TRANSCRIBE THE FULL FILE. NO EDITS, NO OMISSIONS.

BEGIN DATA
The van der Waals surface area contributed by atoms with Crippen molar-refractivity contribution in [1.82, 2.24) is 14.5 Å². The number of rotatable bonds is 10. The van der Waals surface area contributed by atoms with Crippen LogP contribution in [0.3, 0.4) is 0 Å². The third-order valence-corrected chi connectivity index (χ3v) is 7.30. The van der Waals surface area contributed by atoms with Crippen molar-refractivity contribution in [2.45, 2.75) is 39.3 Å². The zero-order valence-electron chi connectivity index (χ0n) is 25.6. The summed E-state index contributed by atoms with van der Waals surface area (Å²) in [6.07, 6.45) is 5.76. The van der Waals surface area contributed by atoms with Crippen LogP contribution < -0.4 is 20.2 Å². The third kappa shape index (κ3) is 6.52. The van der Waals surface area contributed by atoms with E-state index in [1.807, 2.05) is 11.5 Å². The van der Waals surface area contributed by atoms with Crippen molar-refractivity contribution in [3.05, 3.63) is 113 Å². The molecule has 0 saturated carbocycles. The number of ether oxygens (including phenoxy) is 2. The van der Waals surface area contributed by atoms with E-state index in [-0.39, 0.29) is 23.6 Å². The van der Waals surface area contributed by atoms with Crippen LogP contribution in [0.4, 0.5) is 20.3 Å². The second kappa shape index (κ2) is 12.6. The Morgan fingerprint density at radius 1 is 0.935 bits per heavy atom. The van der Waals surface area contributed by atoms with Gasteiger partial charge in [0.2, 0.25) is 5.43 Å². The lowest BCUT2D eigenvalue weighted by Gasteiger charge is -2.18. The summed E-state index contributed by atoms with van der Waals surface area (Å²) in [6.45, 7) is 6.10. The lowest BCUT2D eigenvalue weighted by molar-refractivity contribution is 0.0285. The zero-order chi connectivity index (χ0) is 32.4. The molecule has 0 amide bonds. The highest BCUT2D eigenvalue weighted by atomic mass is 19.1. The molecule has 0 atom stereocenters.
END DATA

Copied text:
The van der Waals surface area contributed by atoms with Crippen molar-refractivity contribution in [1.82, 2.24) is 14.5 Å². The number of rotatable bonds is 10. The van der Waals surface area contributed by atoms with Crippen LogP contribution in [0.3, 0.4) is 0 Å². The third-order valence-corrected chi connectivity index (χ3v) is 7.30. The van der Waals surface area contributed by atoms with Crippen molar-refractivity contribution in [2.45, 2.75) is 39.3 Å². The zero-order valence-electron chi connectivity index (χ0n) is 25.6. The summed E-state index contributed by atoms with van der Waals surface area (Å²) in [6.07, 6.45) is 5.76. The van der Waals surface area contributed by atoms with Crippen LogP contribution < -0.4 is 20.2 Å². The third kappa shape index (κ3) is 6.52. The van der Waals surface area contributed by atoms with E-state index in [1.807, 2.05) is 11.5 Å². The van der Waals surface area contributed by atoms with Crippen molar-refractivity contribution in [3.05, 3.63) is 113 Å². The molecule has 0 saturated carbocycles. The number of ether oxygens (including phenoxy) is 2. The van der Waals surface area contributed by atoms with E-state index in [-0.39, 0.29) is 23.6 Å². The van der Waals surface area contributed by atoms with Crippen LogP contribution in [0.4, 0.5) is 20.3 Å². The second kappa shape index (κ2) is 12.6. The Morgan fingerprint density at radius 1 is 0.935 bits per heavy atom. The van der Waals surface area contributed by atoms with Gasteiger partial charge in [0.2, 0.25) is 5.43 Å². The lowest BCUT2D eigenvalue weighted by Gasteiger charge is -2.18. The summed E-state index contributed by atoms with van der Waals surface area (Å²) in [6.45, 7) is 6.10. The lowest BCUT2D eigenvalue weighted by molar-refractivity contribution is 0.0285. The zero-order chi connectivity index (χ0) is 32.4. The molecule has 0 amide bonds. The highest BCUT2D eigenvalue weighted by atomic mass is 19.1. The molecule has 0 atom stereocenters.